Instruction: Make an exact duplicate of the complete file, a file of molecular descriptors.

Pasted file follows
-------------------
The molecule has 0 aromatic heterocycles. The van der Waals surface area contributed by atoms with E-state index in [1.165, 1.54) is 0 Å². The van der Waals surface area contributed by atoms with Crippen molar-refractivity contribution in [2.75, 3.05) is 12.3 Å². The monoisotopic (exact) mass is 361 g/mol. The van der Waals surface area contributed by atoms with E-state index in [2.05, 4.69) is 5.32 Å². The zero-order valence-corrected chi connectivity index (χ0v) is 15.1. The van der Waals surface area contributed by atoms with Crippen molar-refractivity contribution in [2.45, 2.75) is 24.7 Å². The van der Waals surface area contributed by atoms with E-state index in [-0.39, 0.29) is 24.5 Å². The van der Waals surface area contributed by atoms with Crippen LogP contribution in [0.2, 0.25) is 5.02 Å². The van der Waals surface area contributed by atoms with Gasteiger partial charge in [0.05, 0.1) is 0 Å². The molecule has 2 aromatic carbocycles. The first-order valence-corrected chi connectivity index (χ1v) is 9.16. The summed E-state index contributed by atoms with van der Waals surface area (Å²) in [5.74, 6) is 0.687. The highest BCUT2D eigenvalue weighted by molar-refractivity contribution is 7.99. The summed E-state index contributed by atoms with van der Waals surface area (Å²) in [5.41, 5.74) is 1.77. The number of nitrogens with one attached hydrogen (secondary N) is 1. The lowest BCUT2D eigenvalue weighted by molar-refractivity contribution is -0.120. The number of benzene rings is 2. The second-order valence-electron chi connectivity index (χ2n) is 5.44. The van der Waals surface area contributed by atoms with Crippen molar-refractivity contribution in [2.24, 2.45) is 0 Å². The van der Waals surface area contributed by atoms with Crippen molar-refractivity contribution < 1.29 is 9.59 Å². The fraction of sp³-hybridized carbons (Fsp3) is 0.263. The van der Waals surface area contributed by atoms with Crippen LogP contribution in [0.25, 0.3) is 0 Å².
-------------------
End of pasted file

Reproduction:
The molecule has 0 aromatic heterocycles. The van der Waals surface area contributed by atoms with E-state index in [1.165, 1.54) is 0 Å². The van der Waals surface area contributed by atoms with Crippen molar-refractivity contribution in [2.75, 3.05) is 12.3 Å². The monoisotopic (exact) mass is 361 g/mol. The van der Waals surface area contributed by atoms with E-state index in [2.05, 4.69) is 5.32 Å². The zero-order valence-corrected chi connectivity index (χ0v) is 15.1. The van der Waals surface area contributed by atoms with Crippen molar-refractivity contribution in [2.45, 2.75) is 24.7 Å². The van der Waals surface area contributed by atoms with E-state index in [-0.39, 0.29) is 24.5 Å². The van der Waals surface area contributed by atoms with Crippen LogP contribution in [0.2, 0.25) is 5.02 Å². The van der Waals surface area contributed by atoms with Gasteiger partial charge in [0.05, 0.1) is 0 Å². The molecule has 2 aromatic carbocycles. The first-order valence-corrected chi connectivity index (χ1v) is 9.16. The summed E-state index contributed by atoms with van der Waals surface area (Å²) in [5.74, 6) is 0.687. The highest BCUT2D eigenvalue weighted by molar-refractivity contribution is 7.99. The summed E-state index contributed by atoms with van der Waals surface area (Å²) in [5.41, 5.74) is 1.77. The number of nitrogens with one attached hydrogen (secondary N) is 1. The lowest BCUT2D eigenvalue weighted by molar-refractivity contribution is -0.120. The number of benzene rings is 2. The second-order valence-electron chi connectivity index (χ2n) is 5.44. The van der Waals surface area contributed by atoms with Crippen molar-refractivity contribution in [2.24, 2.45) is 0 Å². The van der Waals surface area contributed by atoms with Crippen molar-refractivity contribution < 1.29 is 9.59 Å². The fraction of sp³-hybridized carbons (Fsp3) is 0.263. The van der Waals surface area contributed by atoms with Crippen LogP contribution in [0.25, 0.3) is 0 Å².